The "Underground" Air Force

blueprint drawing of a Titan I missile complex
Cutaway Illustration of a Titan One Missile Complex

Library of Congress (HAER CO-89)

By the time the flight test took place, the Air Force was already planning for Minuteman missile deployment. According to historian Jacob Neufeld, the Air Force conceptually developed its "ideal" ICBM base in 1955, during the early days of the Atlas program:

The missile would be sited inside fixed, underground facilities; it was to have a quick launch reaction; it was to be stored in a launching position; the launch site would require minimal support: and the launch units were to be self-supporting for two weeks.

Turning these ideas into reality, however, proved difficult. During the height of the "missile gap" hysteria, the Air Force hastily activated the Nation's first Atlas missiles at Vandenberg Air Force Base in California. Here, the Air Force stored the missiles horizontally in "coffins" - concrete-walled, above-ground enclosures. Before the missiles could be fired, servicemen had to raise each missile vertically on a launch pad and add fuel.

The later Titan and Atlas F series missiles were stored upright in underground silos capped with massive "clamshell" doors. But Air Force engineers were worried that vibrations from the rocket engines might shake the missiles apart before launch. As a result, the Air Force equipped each silo with an elevator that raised the missile to the surface for firing. Although the missiles were stored with their tanks full of fuel, workers still needed to add volatile liquid oxygen right before launch.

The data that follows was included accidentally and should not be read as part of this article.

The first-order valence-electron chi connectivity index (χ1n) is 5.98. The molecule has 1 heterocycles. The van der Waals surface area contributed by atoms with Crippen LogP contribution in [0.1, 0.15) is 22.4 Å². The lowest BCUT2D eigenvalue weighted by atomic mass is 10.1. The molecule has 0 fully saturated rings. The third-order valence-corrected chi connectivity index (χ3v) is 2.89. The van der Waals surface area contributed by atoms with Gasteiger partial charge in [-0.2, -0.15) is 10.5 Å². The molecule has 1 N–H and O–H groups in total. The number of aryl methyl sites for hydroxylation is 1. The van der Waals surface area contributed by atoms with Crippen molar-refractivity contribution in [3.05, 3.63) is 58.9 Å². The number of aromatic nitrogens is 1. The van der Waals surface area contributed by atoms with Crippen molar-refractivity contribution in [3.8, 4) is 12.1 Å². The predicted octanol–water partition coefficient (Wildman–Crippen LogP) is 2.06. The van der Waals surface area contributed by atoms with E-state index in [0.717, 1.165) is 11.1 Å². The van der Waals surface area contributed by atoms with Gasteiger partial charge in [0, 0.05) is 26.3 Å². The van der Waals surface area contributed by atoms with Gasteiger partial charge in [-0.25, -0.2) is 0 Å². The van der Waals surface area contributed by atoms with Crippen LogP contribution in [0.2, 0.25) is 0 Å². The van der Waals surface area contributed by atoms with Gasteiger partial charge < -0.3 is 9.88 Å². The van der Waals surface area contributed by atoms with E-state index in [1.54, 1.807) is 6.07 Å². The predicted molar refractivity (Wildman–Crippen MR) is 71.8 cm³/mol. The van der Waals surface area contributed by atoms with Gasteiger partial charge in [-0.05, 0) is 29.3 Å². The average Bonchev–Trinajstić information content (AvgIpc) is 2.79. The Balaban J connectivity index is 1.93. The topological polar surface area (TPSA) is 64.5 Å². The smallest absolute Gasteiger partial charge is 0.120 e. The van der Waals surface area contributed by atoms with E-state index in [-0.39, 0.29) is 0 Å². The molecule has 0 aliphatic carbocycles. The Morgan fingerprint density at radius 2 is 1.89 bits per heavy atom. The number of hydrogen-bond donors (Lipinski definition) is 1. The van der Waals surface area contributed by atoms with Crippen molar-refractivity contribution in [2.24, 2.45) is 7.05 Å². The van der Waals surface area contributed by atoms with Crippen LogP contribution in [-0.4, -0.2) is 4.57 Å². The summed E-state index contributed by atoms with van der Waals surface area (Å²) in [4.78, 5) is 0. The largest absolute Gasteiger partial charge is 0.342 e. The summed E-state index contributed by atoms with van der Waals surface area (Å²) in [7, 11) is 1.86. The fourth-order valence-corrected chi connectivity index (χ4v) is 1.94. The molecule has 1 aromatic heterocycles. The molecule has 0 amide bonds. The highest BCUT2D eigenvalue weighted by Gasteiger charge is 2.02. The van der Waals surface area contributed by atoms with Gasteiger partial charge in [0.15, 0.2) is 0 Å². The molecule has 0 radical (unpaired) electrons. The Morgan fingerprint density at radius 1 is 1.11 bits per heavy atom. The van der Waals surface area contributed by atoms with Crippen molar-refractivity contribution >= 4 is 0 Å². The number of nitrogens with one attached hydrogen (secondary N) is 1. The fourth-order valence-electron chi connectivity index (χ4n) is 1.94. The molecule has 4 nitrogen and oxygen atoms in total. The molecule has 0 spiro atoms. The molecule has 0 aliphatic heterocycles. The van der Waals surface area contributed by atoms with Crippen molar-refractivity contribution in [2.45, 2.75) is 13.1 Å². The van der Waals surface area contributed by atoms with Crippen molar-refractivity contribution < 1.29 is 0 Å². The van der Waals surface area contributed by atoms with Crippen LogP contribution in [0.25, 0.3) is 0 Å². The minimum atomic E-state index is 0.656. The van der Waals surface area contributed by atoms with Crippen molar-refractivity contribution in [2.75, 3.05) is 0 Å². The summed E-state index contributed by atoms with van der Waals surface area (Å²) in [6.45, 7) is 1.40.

The Air Force took a major step toward achieving its ideal basing system in 1960 with the development of Titan II, which used storable liquid propellants. The Air Force could store Titan II missiles with fully-loaded propellant tanks, and fire them directly from underground silos. Nonetheless, Titan II missiles still needed constant attention from an on-site crew. When Minuteman was added to the Nation's arsenal, America acquired its first truly pushbutton—literally turn-key— missile system. Historian Ernest Schwiebert noted:

With the successful utilization of solid propellants, the Minuteman could hide in its lethal lair like a shotgun shell, ready for instant firing. The operational launcher could be unmanned, underground, and hardened to withstand the surface burst of a nuclear weapon. Each launcher housed a single weapon and the equipment necessary to support and fire it, and required only periodic maintenance. The missiles could be fired . . . at a moment's notice.

Part of a series of articles titled Minuteman Missiles and the Nuclear Arms Race.

Minuteman Missile National Historic Site

Last updated: October 20, 2020